Mitigating PFAS is going to be expensive – very expensive. Water systems can seek funds from the companies responsible

June 10, 2024
Addressing PFAS contamination in drinking water will quickly become a costly expenditure to water utilities across the U.S., but there's ways to mitigate the additional cost.

Now that the EPA has finalized the first-ever national, legally enforceable drinking water standards to protect communities from six widespread PFAS compounds, public water systems will be facing significant implications. According to the new National Primary Drinking Water Regulation, initial monitoring for these PFAS must be completed by 2027 (and followed by ongoing monitoring), and by 2029, systems must mitigate these PFAS if drinking water levels exceed the federal maximum contaminant levels (MCLs).[i]

The costs that will be imposed on drinking water plants affected by PFAS are going to be blistering — and at breakneck speed to boot. These costs include, and are not limited to

  • Initial and ongoing monitoring and testing
  • Consulting engineering services related to piloting and designing treatment systems
  • Mitigation technology piloting
  • Design, purchase and installation of treatment systems
  • Operator training and certification
  • Ongoing operation and maintenance of treatment systems
  • Disposal and/or destruction of PFAS-contaminated filter media
  • Public communication regarding PFAS levels and violations
  • Additional staff needed to manage PFAS response

According to a report from the American Water Works Association (AWWA), as many as 7,500 drinking water utilities will need to invest more than $50 billion in new or upgraded PFAS treatment technology over the next 20 years to comply with new PFAS standards, with an additional $3.5 billion needed annually for operating costs.[ii] Most likely, wastewater treatment plants also will eventually be required to play a role, adding further costs to utilities.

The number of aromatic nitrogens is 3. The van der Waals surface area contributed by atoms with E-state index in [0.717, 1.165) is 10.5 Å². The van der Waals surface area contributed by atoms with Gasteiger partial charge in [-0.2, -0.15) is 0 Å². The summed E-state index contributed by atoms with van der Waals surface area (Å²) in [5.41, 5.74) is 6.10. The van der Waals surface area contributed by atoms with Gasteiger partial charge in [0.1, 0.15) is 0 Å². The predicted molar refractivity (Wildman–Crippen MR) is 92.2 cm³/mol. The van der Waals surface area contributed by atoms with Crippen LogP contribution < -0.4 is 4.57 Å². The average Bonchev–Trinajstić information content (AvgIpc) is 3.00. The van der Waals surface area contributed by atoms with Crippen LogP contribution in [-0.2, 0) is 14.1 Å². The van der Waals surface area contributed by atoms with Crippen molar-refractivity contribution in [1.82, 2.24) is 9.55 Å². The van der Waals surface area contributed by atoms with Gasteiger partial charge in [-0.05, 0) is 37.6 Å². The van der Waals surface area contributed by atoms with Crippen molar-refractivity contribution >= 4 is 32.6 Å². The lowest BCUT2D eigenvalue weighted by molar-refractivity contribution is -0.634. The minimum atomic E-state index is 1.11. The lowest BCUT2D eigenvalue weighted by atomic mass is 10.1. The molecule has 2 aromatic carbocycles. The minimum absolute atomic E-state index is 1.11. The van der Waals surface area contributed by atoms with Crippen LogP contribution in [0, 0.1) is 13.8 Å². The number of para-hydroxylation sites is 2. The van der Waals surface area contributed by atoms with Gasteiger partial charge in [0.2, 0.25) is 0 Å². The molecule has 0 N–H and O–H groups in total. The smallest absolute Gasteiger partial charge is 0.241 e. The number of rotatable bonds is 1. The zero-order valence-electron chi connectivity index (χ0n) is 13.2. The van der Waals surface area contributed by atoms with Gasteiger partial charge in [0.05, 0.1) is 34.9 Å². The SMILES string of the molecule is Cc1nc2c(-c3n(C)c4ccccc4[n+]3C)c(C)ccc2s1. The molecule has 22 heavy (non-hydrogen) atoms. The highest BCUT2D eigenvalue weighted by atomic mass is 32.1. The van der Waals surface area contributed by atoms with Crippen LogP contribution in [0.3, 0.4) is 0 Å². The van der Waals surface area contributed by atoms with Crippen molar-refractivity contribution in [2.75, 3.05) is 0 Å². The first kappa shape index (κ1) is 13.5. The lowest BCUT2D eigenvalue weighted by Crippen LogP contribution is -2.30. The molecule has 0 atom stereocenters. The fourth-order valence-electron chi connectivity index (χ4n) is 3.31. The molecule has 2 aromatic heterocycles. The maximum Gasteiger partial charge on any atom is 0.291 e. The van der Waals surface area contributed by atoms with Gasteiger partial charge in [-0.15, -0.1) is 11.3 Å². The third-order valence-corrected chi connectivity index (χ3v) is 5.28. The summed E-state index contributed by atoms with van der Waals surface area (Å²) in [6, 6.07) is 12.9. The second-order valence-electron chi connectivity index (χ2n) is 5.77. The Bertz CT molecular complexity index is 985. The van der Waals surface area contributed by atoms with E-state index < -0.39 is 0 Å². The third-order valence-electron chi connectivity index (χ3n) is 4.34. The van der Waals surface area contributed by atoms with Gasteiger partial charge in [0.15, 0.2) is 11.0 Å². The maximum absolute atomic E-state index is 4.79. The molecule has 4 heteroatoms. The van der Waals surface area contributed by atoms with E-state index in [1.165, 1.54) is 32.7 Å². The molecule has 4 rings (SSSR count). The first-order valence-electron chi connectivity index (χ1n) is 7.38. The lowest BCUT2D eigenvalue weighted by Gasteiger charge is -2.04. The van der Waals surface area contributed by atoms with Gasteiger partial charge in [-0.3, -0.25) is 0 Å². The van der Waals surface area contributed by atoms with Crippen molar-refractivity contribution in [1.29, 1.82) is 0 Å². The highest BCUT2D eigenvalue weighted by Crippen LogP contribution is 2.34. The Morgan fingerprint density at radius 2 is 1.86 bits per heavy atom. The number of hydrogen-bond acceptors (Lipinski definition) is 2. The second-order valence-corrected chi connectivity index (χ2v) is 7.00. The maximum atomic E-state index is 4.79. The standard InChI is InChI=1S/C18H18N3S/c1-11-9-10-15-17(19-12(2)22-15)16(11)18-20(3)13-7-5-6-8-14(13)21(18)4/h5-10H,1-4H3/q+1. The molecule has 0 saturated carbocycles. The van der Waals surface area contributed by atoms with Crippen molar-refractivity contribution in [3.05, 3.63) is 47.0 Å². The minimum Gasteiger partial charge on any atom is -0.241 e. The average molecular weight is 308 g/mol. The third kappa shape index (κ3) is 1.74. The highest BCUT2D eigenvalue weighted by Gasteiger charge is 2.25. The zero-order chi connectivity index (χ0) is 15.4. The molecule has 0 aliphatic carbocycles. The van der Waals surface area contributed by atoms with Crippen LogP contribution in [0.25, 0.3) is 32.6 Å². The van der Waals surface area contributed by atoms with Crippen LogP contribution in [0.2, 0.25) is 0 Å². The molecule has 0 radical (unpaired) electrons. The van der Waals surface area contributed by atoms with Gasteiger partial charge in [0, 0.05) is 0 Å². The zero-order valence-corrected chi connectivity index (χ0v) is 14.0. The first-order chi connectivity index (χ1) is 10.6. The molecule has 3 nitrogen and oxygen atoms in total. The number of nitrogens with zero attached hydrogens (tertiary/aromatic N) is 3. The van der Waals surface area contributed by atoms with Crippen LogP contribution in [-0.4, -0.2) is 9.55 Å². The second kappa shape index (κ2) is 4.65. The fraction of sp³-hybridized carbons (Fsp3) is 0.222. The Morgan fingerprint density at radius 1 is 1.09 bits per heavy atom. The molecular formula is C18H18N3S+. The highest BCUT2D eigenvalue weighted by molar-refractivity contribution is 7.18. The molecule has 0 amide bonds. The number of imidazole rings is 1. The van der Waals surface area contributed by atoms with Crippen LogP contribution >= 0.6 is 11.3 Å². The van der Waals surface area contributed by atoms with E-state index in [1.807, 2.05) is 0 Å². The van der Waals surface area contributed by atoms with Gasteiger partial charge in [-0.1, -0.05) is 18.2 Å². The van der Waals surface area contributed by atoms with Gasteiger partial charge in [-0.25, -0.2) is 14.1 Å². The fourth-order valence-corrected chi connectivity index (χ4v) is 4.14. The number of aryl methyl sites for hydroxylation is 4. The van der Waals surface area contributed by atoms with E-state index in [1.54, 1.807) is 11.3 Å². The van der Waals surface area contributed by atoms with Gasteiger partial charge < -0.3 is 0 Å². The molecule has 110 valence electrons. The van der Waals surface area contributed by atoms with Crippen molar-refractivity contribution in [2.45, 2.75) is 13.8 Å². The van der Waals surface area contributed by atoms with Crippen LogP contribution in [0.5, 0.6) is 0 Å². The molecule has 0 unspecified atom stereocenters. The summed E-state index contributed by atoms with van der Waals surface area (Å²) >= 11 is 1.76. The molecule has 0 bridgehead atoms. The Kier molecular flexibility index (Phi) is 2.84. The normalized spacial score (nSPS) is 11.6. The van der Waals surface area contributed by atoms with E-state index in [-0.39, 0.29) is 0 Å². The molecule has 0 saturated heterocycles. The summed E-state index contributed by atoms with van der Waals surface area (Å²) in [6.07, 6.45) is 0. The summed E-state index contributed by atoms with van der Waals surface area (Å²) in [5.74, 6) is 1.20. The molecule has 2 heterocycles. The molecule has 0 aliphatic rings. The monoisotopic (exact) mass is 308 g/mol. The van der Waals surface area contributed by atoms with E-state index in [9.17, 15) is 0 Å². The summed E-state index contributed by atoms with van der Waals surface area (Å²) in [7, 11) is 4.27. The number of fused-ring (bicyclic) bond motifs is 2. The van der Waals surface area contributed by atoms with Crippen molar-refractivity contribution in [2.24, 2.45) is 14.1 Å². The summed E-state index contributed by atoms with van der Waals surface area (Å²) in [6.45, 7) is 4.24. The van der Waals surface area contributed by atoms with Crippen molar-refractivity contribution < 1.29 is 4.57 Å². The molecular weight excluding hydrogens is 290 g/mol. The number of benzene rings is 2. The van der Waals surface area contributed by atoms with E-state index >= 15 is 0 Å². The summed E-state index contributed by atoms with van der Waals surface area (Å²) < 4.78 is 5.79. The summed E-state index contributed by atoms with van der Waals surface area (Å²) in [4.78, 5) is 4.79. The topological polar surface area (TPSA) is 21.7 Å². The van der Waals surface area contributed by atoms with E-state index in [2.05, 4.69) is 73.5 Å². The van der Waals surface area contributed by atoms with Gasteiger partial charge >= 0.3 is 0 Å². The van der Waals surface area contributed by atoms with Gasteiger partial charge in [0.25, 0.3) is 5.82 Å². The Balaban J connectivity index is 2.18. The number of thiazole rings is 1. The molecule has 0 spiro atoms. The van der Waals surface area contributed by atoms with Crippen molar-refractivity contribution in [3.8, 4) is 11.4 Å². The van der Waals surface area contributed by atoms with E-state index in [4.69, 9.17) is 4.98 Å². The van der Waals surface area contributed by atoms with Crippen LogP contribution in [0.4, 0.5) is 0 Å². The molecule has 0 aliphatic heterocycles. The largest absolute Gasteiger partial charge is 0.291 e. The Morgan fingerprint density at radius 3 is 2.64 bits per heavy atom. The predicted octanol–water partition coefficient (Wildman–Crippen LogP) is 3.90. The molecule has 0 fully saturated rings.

The costs to a specific utility will vary greatly depending on its flow rate, the level of PFAS contamination needing treatment, and the technology the plant ultimately deploys. To provide a very rough idea, the cost of a granular activated carbon (GAC) treatment plant can start at around $1 million or more to install, even for a small well, and annual operation and maintenance costs for a single well can start in the five figures. Most water systems, especially those in rural America, simply cannot afford this expense.

Public funds are only a partial solution

To achieve compliance by 2029, water systems will need to tap every available source of funds. The Bipartisan Infrastructure Law (BIL) has earmarked more than $50 billion for investments in the nation’s water infrastructure — however, not all these funds can be used for PFAS mitigation. Only $10 billion is specifically available to address PFAS and other contaminants of emerging concern, while $15 billion is specifically available only for lead pipe remediation. The majority of the remaining $26 billion is allocated to Drinking Water and Clean Water State Revolving Funds, the use of which will be determined by individual states.[iii]

Treatment

Spokane City joins lawsuit against PFAS manufacturers

May 1, 2024
The city submitted a complaint that’s part of a larger lawsuit.
About the Author

Ken Sansone

Ken Sansone, partner at SL Environmental Law Group, advises cities and local government agencies to identify and hold groundwater polluters accountable. Email him at  [email protected].

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